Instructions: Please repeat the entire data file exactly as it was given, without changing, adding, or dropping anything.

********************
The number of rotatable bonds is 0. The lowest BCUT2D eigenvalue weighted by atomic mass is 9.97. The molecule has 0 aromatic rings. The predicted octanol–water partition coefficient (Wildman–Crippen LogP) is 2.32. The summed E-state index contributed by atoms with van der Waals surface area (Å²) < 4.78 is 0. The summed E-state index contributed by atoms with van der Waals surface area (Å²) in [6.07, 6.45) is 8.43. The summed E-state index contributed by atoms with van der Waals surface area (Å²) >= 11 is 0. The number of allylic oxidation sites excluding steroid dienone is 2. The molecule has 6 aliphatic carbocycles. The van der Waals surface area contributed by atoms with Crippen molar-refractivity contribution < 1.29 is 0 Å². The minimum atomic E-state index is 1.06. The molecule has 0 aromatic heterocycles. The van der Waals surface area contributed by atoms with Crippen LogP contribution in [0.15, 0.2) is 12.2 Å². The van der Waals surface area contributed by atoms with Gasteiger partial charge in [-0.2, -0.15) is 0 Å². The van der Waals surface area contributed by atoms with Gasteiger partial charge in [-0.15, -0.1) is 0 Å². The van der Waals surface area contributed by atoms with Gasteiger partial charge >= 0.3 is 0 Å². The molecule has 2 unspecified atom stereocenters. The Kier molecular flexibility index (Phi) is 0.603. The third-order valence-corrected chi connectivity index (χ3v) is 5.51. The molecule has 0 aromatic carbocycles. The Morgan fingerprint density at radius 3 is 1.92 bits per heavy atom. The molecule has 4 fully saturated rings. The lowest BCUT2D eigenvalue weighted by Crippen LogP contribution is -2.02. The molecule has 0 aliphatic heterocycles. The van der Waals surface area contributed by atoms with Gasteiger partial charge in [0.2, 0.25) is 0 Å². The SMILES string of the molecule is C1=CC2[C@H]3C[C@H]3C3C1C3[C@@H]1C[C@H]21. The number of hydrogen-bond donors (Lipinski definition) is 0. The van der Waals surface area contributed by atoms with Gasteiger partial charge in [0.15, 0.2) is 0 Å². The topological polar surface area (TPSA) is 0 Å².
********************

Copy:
The number of rotatable bonds is 0. The lowest BCUT2D eigenvalue weighted by atomic mass is 9.97. The molecule has 0 aromatic rings. The predicted octanol–water partition coefficient (Wildman–Crippen LogP) is 2.32. The summed E-state index contributed by atoms with van der Waals surface area (Å²) < 4.78 is 0. The summed E-state index contributed by atoms with van der Waals surface area (Å²) in [6.07, 6.45) is 8.43. The summed E-state index contributed by atoms with van der Waals surface area (Å²) >= 11 is 0. The number of allylic oxidation sites excluding steroid dienone is 2. The molecule has 6 aliphatic carbocycles. The van der Waals surface area contributed by atoms with Crippen molar-refractivity contribution < 1.29 is 0 Å². The minimum atomic E-state index is 1.06. The molecule has 0 aromatic heterocycles. The van der Waals surface area contributed by atoms with Crippen LogP contribution in [0.15, 0.2) is 12.2 Å². The van der Waals surface area contributed by atoms with Gasteiger partial charge in [-0.2, -0.15) is 0 Å². The van der Waals surface area contributed by atoms with Gasteiger partial charge in [-0.15, -0.1) is 0 Å². The van der Waals surface area contributed by atoms with Gasteiger partial charge >= 0.3 is 0 Å². The molecule has 2 unspecified atom stereocenters. The Kier molecular flexibility index (Phi) is 0.603. The third-order valence-corrected chi connectivity index (χ3v) is 5.51. The molecule has 0 aromatic carbocycles. The Morgan fingerprint density at radius 3 is 1.92 bits per heavy atom. The molecule has 4 fully saturated rings. The lowest BCUT2D eigenvalue weighted by Crippen LogP contribution is -2.02. The molecule has 0 aliphatic heterocycles. The van der Waals surface area contributed by atoms with Gasteiger partial charge in [0.2, 0.25) is 0 Å². The SMILES string of the molecule is C1=CC2[C@H]3C[C@H]3C3C1C3[C@@H]1C[C@H]21. The number of hydrogen-bond donors (Lipinski definition) is 0. The van der Waals surface area contributed by atoms with Gasteiger partial charge in [0.15, 0.2) is 0 Å². The topological polar surface area (TPSA) is 0 Å².